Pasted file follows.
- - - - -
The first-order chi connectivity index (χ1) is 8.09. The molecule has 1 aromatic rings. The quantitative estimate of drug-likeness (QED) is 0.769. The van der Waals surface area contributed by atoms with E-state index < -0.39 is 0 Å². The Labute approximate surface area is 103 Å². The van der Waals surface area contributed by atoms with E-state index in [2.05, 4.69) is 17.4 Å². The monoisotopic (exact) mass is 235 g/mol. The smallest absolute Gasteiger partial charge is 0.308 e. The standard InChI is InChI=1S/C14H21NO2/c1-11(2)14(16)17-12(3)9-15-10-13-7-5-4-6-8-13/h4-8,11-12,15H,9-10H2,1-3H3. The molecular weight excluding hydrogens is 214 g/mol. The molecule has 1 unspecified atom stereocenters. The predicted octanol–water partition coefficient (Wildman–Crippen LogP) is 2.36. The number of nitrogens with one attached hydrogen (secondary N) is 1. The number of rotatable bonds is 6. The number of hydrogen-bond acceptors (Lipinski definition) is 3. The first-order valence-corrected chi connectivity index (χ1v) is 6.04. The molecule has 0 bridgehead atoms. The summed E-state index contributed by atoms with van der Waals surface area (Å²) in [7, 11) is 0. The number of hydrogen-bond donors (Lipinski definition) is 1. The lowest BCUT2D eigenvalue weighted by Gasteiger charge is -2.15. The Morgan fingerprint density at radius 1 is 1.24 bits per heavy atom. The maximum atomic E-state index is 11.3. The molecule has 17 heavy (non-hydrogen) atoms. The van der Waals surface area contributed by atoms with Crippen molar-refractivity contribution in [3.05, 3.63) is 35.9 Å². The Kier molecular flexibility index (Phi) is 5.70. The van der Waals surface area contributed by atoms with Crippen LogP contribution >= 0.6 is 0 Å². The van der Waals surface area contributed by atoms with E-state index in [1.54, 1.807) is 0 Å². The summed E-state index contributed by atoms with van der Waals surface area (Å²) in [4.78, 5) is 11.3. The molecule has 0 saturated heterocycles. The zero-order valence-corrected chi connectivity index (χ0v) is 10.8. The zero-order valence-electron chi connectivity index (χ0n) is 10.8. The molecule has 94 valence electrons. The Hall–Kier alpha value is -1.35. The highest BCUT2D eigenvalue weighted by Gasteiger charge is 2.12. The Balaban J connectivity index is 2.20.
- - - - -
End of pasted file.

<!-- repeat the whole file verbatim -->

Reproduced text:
The first-order chi connectivity index (χ1) is 8.09. The molecule has 1 aromatic rings. The quantitative estimate of drug-likeness (QED) is 0.769. The van der Waals surface area contributed by atoms with E-state index < -0.39 is 0 Å². The Labute approximate surface area is 103 Å². The van der Waals surface area contributed by atoms with E-state index in [2.05, 4.69) is 17.4 Å². The monoisotopic (exact) mass is 235 g/mol. The smallest absolute Gasteiger partial charge is 0.308 e. The standard InChI is InChI=1S/C14H21NO2/c1-11(2)14(16)17-12(3)9-15-10-13-7-5-4-6-8-13/h4-8,11-12,15H,9-10H2,1-3H3. The molecular weight excluding hydrogens is 214 g/mol. The molecule has 1 unspecified atom stereocenters. The predicted octanol–water partition coefficient (Wildman–Crippen LogP) is 2.36. The number of nitrogens with one attached hydrogen (secondary N) is 1. The number of rotatable bonds is 6. The number of hydrogen-bond acceptors (Lipinski definition) is 3. The first-order valence-corrected chi connectivity index (χ1v) is 6.04. The molecule has 0 bridgehead atoms. The summed E-state index contributed by atoms with van der Waals surface area (Å²) in [7, 11) is 0. The number of hydrogen-bond donors (Lipinski definition) is 1. The lowest BCUT2D eigenvalue weighted by Gasteiger charge is -2.15. The Morgan fingerprint density at radius 1 is 1.24 bits per heavy atom. The maximum atomic E-state index is 11.3. The molecule has 17 heavy (non-hydrogen) atoms. The van der Waals surface area contributed by atoms with Crippen molar-refractivity contribution in [3.05, 3.63) is 35.9 Å². The Kier molecular flexibility index (Phi) is 5.70. The van der Waals surface area contributed by atoms with Crippen LogP contribution >= 0.6 is 0 Å². The van der Waals surface area contributed by atoms with E-state index in [1.54, 1.807) is 0 Å². The summed E-state index contributed by atoms with van der Waals surface area (Å²) in [4.78, 5) is 11.3. The molecule has 0 saturated heterocycles. The zero-order valence-corrected chi connectivity index (χ0v) is 10.8. The zero-order valence-electron chi connectivity index (χ0n) is 10.8. The molecule has 94 valence electrons. The Hall–Kier alpha value is -1.35. The highest BCUT2D eigenvalue weighted by Gasteiger charge is 2.12. The Balaban J connectivity index is 2.20.